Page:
Considering the idea of peak oil and where the economy will be headed in the future as a result of peak oil, many experts have suggested that we will see a tremendous change in our transportation system. For example, many experts have said the cost of fuel will mean we will become more reliant on rail systems and much less reliant on ground and air transportation.

The airline business is already in big trouble. Rockford needs to plan for the future. Bring the link downtown, and you can always have a shuttle bus to the airport. Don’t forget, the airport was once abandoned. Especially if the airline business continues to deteriorate, don’t plan on Rockford Airport being there, at least in its current capacity, 20 to 25 years from now.

That’s not to take anything away from Bob O’Brien and the airport! There are a lot of good things going on there, and the airport is definitely something we need to build and grow as part of the city. But, we simply cannot put all of our eggs in the airport basket. We need to create multiple baskets, and downtown Rockford should be one of those baskets. Besides, downtown isn’t going anywhere. It has stood the test of time, and rail service downtown would clearly boost downtown traffic, business and development.

5. Complete the Barber-Colman project—The failure of the Doug Scott administration to complete the Barber-Colman project on the city’s southwest side was one of the main reasons Scott was unable to win re-election. It’s just absurd t

hat the city has not yet been able to get any project started at that location. Scott, in fact, may have blown the most comprehensive plan for the site by attacking the Beloit casino and frustrating developer Ken Hendricks. Morrissey was very critical of Scott for not completing the deal, and I’m sure voters would be highly critical of the new mayor if he, too, fails to deliver on the promise. He should talk to Hendricks and other developers and get the deal done.

6. Remove the downtown Main Street Pedestrian Mall—Another issue at the top of Morrissey’s agenda in the April 5 election was removing the downtown Pedestrian Mall. Downtown businesses clearly support the idea of removing the mall, and it would make good business sense. Get it done.

7. Create a “Task Force on Energy Transition”—Although not a formal part of his agenda in the campaign, Morrissey did talk often about renewable energy and the changing energy climate in the United States and throughout the world. He needs to take the initiative and make Rockford one of the most forward-thinking cities in the country.

Oil is going to run out. It’s a fact that cannot be denied. That means, some day, the City of Rockford will have to function without oil. We need to start putting an energy transition plan together today.

The Rockford area boasts some of the top energy experts in the Midwest and possibly throughout the world. Put them on a task force along with some citizens, business owners and other leaders and have them come up with a transition plan to start moving the city of Rockford from an oil-based economy to one based on alternative energy. Otherwise, the decreasing oil supply will further cripple the local economy and drive an even sharper line between the upper and middle classes in this community.

That’s if we’re not prepared. This task force could create a plan that could be started as soon as next year. That way, maybe Rockford could finally get a leg up on other cities and communities throughout the country by being more forward-thinking. Imagine, for once, that other cities might come here to study how we did something right instead of us travelling around the world admiring other cities.

8. Clean up downtown—The downtown is the heart of any community. Our heart is tainted by what appears to be a group of “professional” downtown beggars who chase away people. Get them off the street! There is no excuse for some of these beggars to be harassing people day after day after day. Granted, some are homeless people who have nowhere to go. But there are some who have a home, and their job is to be a beggar. Yes, that’s their job…to beg for money, food, cigarettes, liquor—whatever they want—and scare away citizens and businesses. Get them off the street and make downtown a more welcoming place for people to start new businesses and frequent new businesses.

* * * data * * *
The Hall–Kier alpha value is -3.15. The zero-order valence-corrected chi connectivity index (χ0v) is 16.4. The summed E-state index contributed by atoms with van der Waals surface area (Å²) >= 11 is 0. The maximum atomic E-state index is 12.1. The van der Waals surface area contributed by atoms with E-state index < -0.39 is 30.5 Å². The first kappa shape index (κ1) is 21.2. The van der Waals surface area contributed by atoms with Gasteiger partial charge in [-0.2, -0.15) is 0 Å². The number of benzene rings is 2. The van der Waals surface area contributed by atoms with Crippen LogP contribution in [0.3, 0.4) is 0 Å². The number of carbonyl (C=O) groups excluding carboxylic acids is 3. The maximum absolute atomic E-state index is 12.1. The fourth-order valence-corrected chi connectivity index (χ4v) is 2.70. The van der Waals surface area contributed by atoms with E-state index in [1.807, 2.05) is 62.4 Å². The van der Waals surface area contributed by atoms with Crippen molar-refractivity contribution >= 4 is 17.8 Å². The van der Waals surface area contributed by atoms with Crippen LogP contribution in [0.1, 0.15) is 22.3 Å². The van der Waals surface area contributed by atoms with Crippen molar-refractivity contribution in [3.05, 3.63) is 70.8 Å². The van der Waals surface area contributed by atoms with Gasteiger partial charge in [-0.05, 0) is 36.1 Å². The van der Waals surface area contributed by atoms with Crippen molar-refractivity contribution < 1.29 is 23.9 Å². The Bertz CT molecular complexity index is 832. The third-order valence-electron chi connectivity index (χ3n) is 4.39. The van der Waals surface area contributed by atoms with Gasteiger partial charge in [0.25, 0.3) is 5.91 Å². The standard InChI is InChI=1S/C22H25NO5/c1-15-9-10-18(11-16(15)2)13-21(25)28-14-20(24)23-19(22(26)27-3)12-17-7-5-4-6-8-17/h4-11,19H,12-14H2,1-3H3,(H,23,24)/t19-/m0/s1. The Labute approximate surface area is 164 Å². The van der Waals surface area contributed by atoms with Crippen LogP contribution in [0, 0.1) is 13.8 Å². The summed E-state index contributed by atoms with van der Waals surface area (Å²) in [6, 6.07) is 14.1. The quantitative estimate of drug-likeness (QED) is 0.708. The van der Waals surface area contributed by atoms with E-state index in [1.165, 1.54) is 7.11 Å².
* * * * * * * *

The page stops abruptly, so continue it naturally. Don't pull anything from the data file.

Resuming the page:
9. Evaluate Rockford Mass Transit District—If you talk to almost anyone who relies on public transportation, the Rockford Mass Transit District is a complete disaster. Unfortunately, those who use public transportation on a regular basis are in the minority, and their voices are often not heard. But, considering the rising cost of gas and the changing energy system in this country, it is highly likely that could change within the next 10 to 20 years.

We need to be prepared. There’s no reason Rockford can’t have a top-shelf public transportation system—and we should. RMTD needs to be evaluated and worked into the Task Force on Energy Transition’s plans. Public transportation is the future, and it may not be as far off as we think it will be. If that silent minority suddenly becomes a vibrant majority, whoever is in office when that occurs will be in big trouble without a plan. Plan for the future and, at the same time, make the lives of citizens better today.

10. Clean up sidewalks, streets and neighborhoods on Rockford’s west side—This, again, was one of Morrissey’s top priorities in the campaign. Every time there is an election, candidates always promise to pay attention to the voters on Rockford’s west side. And, every time a candidate is elected to office, he fails to make good on his promise. Morrissey needs to change that.

Morrissey promised to be more active in rebuilding the city’s west side and ensuring they have good sidewalks and streets and safe neighborhoods. He needs to get it done.

The city will clearly face many challenges over the next four years. Morrissey comes into office with a strong mandate and has the chance to lead a city on the cusp of becoming something great. There was an amazing energy in the air on election night. You could almost smell it. People want change, and Morrissey is their chosen agent. He has what it takes to make Rockford great; he just needs to use his mandate to broker a good deal for the voters who put him in office.

From the April 27-May 3, 2005, issue